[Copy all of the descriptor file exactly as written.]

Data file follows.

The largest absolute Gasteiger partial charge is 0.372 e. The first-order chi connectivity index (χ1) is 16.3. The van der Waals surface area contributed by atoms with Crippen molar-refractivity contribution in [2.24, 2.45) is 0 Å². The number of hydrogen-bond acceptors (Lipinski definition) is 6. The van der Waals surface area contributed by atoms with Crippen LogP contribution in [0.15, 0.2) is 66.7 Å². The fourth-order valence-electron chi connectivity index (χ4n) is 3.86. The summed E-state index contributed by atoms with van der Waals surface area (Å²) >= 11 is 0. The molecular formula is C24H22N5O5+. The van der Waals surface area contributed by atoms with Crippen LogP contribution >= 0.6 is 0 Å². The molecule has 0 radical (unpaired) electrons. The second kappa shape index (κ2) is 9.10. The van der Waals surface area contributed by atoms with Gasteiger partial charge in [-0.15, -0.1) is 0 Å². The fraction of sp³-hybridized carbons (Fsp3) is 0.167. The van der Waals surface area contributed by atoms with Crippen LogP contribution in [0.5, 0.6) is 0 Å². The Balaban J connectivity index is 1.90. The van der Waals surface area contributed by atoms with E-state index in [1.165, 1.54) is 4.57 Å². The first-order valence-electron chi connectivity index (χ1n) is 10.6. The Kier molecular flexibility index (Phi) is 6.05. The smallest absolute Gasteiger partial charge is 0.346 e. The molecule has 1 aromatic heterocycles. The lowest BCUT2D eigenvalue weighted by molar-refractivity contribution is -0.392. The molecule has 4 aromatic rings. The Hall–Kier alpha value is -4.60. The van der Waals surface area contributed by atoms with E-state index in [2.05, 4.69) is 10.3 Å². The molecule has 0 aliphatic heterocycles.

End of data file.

The largest absolute Gasteiger partial charge is 0.372 e. The first-order chi connectivity index (χ1) is 16.3. The van der Waals surface area contributed by atoms with Crippen molar-refractivity contribution in [2.24, 2.45) is 0 Å². The number of hydrogen-bond acceptors (Lipinski definition) is 6. The van der Waals surface area contributed by atoms with Crippen LogP contribution in [0.15, 0.2) is 66.7 Å². The fourth-order valence-electron chi connectivity index (χ4n) is 3.86. The summed E-state index contributed by atoms with van der Waals surface area (Å²) >= 11 is 0. The molecular formula is C24H22N5O5+. The van der Waals surface area contributed by atoms with Crippen LogP contribution >= 0.6 is 0 Å². The molecule has 0 radical (unpaired) electrons. The second kappa shape index (κ2) is 9.10. The van der Waals surface area contributed by atoms with Gasteiger partial charge in [-0.15, -0.1) is 0 Å². The fraction of sp³-hybridized carbons (Fsp3) is 0.167. The van der Waals surface area contributed by atoms with Crippen LogP contribution in [0.5, 0.6) is 0 Å². The Balaban J connectivity index is 1.90. The van der Waals surface area contributed by atoms with E-state index in [1.165, 1.54) is 4.57 Å². The first-order valence-electron chi connectivity index (χ1n) is 10.6. The Kier molecular flexibility index (Phi) is 6.05. The smallest absolute Gasteiger partial charge is 0.346 e. The molecule has 1 aromatic heterocycles. The lowest BCUT2D eigenvalue weighted by molar-refractivity contribution is -0.392. The molecule has 4 aromatic rings. The Hall–Kier alpha value is -4.60. The van der Waals surface area contributed by atoms with E-state index in [2.05, 4.69) is 10.3 Å². The molecule has 0 aliphatic heterocycles.